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The Norman Conquest

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The Norman Conquest refers to the invasion of England by the Normans in the year 1066. Norman conquerors came from a province formerly in northwestern France called Normandy. The invasion happened under the leadership of Duke William II and William the conqueror (Thomas, 2008). The English people staged several attacks on the Normans with an aim to resist the invasion on their land. However, the strong leadership of the Normans led England to succumb to the pressure. The Norman Conquest had a number of consequences on the English people and their culture. The consequences were the elimination of an elite group from the society, expatriation of people from their native land, and the introduction of new governance systems. Others included the development of language, high rate of immigration, and intermarriages between the two groups. The Norman invasion marked a crucial time in the development of the English language. The conquest resulted in the development of two categories of the English language called the Old English and the Middle English (Thomas, 2008). Old English refers to the language used before the Norman Conquest, while the Middle English refers to the language used after the conquest following the addition of numerous French vocabularies. The main difference between the two categories is the grammatical elements and the collection of words (Butcher, 2013). The conquest also influenced the development of sound and structure elements of the English language. The Norman Conquest resulted in a complete transformation of the English language.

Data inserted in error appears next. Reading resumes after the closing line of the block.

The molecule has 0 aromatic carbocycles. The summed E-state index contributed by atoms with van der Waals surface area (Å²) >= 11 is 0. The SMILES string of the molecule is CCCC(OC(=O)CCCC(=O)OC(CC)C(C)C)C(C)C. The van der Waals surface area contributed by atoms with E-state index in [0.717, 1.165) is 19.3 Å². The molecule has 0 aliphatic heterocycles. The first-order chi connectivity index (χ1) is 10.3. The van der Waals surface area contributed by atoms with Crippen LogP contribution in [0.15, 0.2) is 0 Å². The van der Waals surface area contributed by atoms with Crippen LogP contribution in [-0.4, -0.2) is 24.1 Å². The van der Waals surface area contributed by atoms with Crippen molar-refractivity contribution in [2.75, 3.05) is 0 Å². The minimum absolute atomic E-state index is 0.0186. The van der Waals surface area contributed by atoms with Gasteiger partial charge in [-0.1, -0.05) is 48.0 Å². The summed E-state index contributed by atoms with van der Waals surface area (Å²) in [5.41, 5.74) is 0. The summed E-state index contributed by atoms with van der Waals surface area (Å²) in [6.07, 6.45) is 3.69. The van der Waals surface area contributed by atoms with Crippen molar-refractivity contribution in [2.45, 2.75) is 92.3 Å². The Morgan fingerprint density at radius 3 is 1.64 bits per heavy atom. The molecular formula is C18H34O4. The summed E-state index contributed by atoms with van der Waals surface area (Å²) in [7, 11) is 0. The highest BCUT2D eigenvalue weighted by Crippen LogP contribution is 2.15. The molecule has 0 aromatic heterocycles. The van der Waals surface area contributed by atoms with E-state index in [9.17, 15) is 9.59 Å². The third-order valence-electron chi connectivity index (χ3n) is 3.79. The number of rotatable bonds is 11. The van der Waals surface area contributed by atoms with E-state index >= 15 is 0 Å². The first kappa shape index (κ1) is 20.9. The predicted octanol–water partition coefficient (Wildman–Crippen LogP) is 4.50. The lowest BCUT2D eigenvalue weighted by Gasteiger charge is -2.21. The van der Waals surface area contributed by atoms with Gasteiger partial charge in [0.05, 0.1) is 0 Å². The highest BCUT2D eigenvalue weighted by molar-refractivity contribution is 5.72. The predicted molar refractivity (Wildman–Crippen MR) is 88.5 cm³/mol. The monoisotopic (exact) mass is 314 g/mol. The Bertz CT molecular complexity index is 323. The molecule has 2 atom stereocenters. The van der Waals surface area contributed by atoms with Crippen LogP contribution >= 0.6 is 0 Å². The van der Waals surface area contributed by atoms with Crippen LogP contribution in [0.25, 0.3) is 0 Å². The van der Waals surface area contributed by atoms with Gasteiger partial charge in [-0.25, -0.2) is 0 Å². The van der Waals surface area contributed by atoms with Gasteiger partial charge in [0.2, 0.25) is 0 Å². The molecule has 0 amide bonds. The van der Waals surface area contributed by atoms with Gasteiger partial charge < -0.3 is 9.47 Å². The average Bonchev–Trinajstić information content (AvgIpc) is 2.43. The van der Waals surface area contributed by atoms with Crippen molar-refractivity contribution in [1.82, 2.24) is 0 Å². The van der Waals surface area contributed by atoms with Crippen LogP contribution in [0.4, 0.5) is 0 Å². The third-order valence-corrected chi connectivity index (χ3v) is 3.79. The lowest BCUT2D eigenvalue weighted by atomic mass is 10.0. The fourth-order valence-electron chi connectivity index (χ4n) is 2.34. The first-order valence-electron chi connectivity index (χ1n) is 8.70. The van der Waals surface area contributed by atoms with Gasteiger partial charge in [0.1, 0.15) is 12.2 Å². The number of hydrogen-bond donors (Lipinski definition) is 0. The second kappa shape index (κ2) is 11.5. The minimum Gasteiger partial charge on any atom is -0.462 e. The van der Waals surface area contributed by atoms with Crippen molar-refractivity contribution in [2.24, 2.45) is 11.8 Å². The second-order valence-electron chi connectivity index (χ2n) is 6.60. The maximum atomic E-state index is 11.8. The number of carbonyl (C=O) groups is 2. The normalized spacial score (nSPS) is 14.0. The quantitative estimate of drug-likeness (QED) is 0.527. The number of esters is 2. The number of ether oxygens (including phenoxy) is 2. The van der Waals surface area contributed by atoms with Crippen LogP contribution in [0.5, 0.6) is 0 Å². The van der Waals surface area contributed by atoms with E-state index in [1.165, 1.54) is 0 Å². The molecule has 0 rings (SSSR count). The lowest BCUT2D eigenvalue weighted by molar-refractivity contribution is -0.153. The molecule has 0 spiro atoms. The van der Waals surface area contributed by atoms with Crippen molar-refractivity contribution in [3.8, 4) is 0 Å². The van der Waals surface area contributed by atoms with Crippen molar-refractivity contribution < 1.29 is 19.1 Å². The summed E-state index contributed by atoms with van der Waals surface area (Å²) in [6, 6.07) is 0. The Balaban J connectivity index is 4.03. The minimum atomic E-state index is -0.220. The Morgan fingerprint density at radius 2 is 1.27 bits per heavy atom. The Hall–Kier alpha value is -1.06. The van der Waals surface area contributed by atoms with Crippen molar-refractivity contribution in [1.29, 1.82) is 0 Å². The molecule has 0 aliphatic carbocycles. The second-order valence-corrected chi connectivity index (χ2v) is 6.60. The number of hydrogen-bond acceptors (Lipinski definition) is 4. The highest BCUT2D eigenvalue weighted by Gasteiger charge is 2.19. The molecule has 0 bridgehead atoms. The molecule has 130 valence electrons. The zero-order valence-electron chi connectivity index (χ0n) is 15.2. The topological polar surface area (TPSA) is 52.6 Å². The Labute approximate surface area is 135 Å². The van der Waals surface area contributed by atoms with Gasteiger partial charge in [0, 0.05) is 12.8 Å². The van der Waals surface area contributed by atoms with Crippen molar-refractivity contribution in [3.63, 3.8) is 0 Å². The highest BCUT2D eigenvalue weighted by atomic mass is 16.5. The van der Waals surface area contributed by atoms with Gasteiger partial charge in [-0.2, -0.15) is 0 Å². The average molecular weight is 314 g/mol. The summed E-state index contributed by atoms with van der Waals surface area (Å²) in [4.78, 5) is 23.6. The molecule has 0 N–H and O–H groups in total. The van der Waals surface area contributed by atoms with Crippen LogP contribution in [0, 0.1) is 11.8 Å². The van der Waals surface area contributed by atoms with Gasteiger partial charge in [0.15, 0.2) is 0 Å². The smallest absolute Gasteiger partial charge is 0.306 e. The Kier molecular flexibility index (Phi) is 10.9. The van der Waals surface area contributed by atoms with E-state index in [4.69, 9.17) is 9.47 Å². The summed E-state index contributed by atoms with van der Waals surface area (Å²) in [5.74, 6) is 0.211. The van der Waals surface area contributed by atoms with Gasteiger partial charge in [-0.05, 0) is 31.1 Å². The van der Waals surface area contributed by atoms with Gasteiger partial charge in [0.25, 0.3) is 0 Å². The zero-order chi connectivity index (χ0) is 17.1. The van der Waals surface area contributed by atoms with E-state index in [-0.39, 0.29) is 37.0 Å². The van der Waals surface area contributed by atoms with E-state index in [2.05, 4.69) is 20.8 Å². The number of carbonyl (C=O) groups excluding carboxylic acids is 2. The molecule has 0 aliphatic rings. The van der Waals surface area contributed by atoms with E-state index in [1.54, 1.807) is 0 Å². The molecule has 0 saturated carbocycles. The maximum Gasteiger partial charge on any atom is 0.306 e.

Discussion
The Norman conquerors arrived in England towards the end of the 11th Century. In the year 1066, some crucial events that led to the development of the modern English la...

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...wever, it is important to understand that the development of the Middle English involved numerous changes effected by various groups. These people had moved into England during the 11th century. One of the other groups that had settled in England at the same time with the Normans was the Nordics, who were a northern family of Germanic language spoken in Scandinavia, Iceland, and Norway (Freeman, 2009). Their settlement in England did not bring any communication barriers because their language belonged to the same linguistic family as the old English. Therefore, there was an understanding between the settlers and the natives because apart from sharing a linguistic connection, their culture also had a number of similarities (Butcher, 2013). The arrival of the Nordics in England complemented the English language because most elements improved or remained as they were.
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